VegFund recently caught up with Dave to learn more about his important book.

VF: How did the idea for Meatonomics come about?

DS: A few years ago, I emailed a factory farming video to a bunch of omnivorous friends and asked them what they thought of it. The most interesting response came from the dean of a major law school, who said that while the images in the video were disturbing, the humans were likely acting illegally and for that reason, the behavior was exceptional and anomalous. That is, in his view, the images in the video didn’t portray a systemic problem or suggest a need for change.

At the time, I didn’t know whether this was accurate or not. But I decided to start digging around, and what I found in my research was really shocking. In the past few decades, animal food producers have engaged in a relentless legislative campaign to emasculate anti-cruelty protections for farmed animals. They’ve also made it much harder for consumers to investigate, criticize or sue them. 

These dozens of recent laws don’t help animals or consumers – they help only meat and dairy producers. And they help in monetarily important ways; by helping producers keep costs low, they help ensure higher profits. As I learned more about factory farming’s economic forces and consequences, I thought the material was worthy of a book.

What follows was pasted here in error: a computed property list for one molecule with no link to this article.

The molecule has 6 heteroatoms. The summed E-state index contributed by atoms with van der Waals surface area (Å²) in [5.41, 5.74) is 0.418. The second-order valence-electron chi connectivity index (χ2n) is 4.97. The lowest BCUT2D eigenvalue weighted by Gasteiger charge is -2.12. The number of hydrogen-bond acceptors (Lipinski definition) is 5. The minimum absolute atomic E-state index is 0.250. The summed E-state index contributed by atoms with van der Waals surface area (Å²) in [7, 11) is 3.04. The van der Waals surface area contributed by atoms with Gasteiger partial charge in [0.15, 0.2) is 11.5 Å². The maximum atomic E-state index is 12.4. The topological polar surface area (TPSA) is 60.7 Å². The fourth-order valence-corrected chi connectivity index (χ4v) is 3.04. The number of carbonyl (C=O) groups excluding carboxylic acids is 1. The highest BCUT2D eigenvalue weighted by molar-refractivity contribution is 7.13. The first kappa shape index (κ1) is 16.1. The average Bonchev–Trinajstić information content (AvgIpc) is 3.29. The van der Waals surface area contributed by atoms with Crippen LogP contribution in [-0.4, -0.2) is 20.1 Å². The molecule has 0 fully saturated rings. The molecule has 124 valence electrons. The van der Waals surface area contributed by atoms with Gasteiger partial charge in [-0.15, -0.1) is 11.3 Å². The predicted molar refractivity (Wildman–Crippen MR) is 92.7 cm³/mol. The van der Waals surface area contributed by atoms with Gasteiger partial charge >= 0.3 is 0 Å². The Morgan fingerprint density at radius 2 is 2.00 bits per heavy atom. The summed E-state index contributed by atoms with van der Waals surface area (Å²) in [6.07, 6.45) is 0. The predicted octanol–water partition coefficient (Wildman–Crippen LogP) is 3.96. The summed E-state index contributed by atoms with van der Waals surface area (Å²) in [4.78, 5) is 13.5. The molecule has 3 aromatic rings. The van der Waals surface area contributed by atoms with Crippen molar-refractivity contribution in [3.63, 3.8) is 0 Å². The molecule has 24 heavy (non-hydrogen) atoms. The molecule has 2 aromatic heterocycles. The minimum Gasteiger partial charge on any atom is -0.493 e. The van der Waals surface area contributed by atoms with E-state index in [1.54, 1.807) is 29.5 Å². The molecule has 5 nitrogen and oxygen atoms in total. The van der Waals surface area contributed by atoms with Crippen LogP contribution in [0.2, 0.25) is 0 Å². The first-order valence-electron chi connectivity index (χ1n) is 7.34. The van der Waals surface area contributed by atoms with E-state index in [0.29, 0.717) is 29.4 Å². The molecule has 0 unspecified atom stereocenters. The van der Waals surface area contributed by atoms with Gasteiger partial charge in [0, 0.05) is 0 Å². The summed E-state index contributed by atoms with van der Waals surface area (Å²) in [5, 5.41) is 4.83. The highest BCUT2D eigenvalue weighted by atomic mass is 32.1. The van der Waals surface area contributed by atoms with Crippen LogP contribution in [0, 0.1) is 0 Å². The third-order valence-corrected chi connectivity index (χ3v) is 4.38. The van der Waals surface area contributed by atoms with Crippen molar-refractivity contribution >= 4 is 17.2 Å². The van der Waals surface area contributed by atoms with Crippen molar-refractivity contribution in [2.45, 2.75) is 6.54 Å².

VF: In doing research for the book, were there any statistics that you found especially surprising?

DS: Yes – there are a lot of very surprising statistics in this field.  A few dozen of the most interesting are posted on the book’s website, but here are a few that stand out:

  • The U.S. spends about $38 billion to subsidize meat and dairy, but only about .0004 of that, or $17 million, to subsidize fruits and vegetables. 
  • A hot dog and a baked potato contain the same amount of protein – about 5 grams.
  • 200 million pounds of bycatch (dead birds, fish and marine animals) is discarded each day in the world’s oceans as an unintended consequence of fishing. This mass killing of animals – some with inherent economic value, and some with value as feed for commercially fished species – has devastating economic and ecological effects. The U.N. says fishing represents a “net economic loss” for the world.

VF: What do you think are the two most important things vegan activists can do to effect change?

DS: I think the single best thing vegans can do is encourage other people to consume less meat and dairy, or even better, to go vegan. There are a number of ways to do this, but the two I like best are handing out vegan literature in public, and inviting friends, coworkers or family members to eat at vegan restaurants where they can experience firsthand how easy (and tasty) it can be to be vegan. Anyone interested in handing out flyers can get them free from Vegan Outreach.